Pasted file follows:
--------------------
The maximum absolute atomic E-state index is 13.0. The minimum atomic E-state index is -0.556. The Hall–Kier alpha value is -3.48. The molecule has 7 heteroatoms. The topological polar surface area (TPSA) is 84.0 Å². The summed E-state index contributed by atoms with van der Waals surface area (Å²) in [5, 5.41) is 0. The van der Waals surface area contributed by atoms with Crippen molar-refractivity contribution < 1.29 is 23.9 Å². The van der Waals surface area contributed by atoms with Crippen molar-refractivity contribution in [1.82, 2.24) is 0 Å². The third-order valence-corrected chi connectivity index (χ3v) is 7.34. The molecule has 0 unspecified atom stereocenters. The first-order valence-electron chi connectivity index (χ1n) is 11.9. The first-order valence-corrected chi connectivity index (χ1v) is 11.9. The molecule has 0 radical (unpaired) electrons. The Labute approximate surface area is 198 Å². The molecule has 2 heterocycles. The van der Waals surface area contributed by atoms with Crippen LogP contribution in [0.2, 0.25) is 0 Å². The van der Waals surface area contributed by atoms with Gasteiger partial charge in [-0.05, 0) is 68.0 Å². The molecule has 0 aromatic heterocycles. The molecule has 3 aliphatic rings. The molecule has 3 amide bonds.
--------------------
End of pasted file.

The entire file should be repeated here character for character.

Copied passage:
The maximum absolute atomic E-state index is 13.0. The minimum atomic E-state index is -0.556. The Hall–Kier alpha value is -3.48. The molecule has 7 heteroatoms. The topological polar surface area (TPSA) is 84.0 Å². The summed E-state index contributed by atoms with van der Waals surface area (Å²) in [5, 5.41) is 0. The van der Waals surface area contributed by atoms with Crippen molar-refractivity contribution < 1.29 is 23.9 Å². The van der Waals surface area contributed by atoms with Crippen molar-refractivity contribution in [1.82, 2.24) is 0 Å². The third-order valence-corrected chi connectivity index (χ3v) is 7.34. The molecule has 0 unspecified atom stereocenters. The first-order valence-electron chi connectivity index (χ1n) is 11.9. The first-order valence-corrected chi connectivity index (χ1v) is 11.9. The molecule has 0 radical (unpaired) electrons. The Labute approximate surface area is 198 Å². The molecule has 2 heterocycles. The van der Waals surface area contributed by atoms with Crippen LogP contribution in [0.2, 0.25) is 0 Å². The van der Waals surface area contributed by atoms with Gasteiger partial charge in [-0.05, 0) is 68.0 Å². The molecule has 0 aromatic heterocycles. The molecule has 3 aliphatic rings. The molecule has 3 amide bonds.